The cataclysmic pole shift hypothesis is the conjecture that there have been rapid shifts in the relative positions of the modern-day geographic locations of the poles and the axis of rotation of a planet. For the Earth, such a dynamic change could create calamities such as floods and tectonic events. This type of event would occur if the physical poles had been or would be suddenly shifted with respect to the underlying surface over a geologically short time frame. This hypothesis is almost always discussed in the context of Earth, but other bodies in the Solar System may have experienced axial reorientation during their existences.

Among the scientific community, there is no research that indicates a rapid change in the position of the rotational axis. There is evidence of precession and changes in axial tilt, but this change is on much longer time-scales and does not involve relative motion of the spin axis with respect to the planet. However, in what is known as true polar wander, the solid Earth can rotate with respect to a fixed spin axis. Research shows that during the last 200 million years a total true polar wander of some 30 has occurred, but that no super-rapid shifts in the Earth's pole were found during this period. A characteristic rate of true polar wander is 1 per million years or less. Between approximately 790 and 810 million years ago, when the supercontinent Rodinia existed, two geologically-rapid phases of true polar wander may have occurred. In each of these, the Earth rotated ~55

The geographic poles of the Earth are the points on the surface of the planet that are intersected by the axis of rotation. The pole shift hypothesis describes a change in location of these poles with respect to the underlying surface a phenomenon distinct from the changes in axial orientation with respect to the plane of the ecliptic that are caused by precession and nutation.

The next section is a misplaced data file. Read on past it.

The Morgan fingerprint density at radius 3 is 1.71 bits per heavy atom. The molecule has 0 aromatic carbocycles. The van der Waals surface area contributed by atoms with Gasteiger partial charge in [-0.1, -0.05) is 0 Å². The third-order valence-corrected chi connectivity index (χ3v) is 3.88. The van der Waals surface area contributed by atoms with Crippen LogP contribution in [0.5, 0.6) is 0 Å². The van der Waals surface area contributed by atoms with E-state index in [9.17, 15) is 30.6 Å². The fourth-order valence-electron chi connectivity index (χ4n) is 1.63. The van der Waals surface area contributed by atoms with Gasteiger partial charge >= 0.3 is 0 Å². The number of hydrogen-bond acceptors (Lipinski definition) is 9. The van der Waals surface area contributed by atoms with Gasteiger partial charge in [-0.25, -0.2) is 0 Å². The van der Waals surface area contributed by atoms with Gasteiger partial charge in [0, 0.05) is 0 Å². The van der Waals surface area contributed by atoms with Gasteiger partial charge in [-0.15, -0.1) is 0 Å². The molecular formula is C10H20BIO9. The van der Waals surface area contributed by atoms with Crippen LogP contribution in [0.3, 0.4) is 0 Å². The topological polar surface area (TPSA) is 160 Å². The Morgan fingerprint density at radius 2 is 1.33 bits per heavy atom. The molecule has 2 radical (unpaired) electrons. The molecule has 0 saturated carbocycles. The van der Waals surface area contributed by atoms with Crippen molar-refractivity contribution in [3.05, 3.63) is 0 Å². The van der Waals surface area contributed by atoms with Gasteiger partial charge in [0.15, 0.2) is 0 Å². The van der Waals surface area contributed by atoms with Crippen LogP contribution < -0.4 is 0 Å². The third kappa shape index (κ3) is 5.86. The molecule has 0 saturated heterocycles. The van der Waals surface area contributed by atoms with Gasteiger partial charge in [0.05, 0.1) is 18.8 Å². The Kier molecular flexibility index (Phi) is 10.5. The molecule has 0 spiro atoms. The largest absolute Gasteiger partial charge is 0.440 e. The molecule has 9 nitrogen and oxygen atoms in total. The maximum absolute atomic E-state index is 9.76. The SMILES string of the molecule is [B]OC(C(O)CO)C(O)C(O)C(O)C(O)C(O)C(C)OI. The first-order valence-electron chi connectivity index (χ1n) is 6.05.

Pole shift hypotheses are not to be confused with plate tectonics, the well-accepted geological theory that the Earth's surface consists of solid plates which shift over a fluid asthenosphere; nor with continental drift, the corollary to plate tectonics which maintains that locations of the continents have moved slowly over the face of the Earth, resulting in the gradual emerging and breakup of continents and oceans over hundreds of millions of years.

Pole shift hypotheses are also not to be confused with geomagnetic reversal, the periodic reversal of the Earth's magnetic field (effectively switching the north and south magnetic poles). Geomagnetic reversal has more acceptance in the scientific community than pole shift hypotheses.

An early mention of a shifting of the Earth's axis can be found in an 1872 article entitled "Chronologie historique des Mexicains" by Charles tienne Brasseur de Bourbourg, an eccentric expert on Mesoamerican codices who interpreted ancient Mexican myths as evidence for four periods of global cataclysms that had begun around 10,500 B.C.

In 1948, Hugh Auchincloss Brown, an electrical engineer, advanced a hypothesis of catastrophic pole shift. Brown also argued that accumulation of ice at the poles caused recurring tipping of the axis, identifying cycles of approximately seven millennia.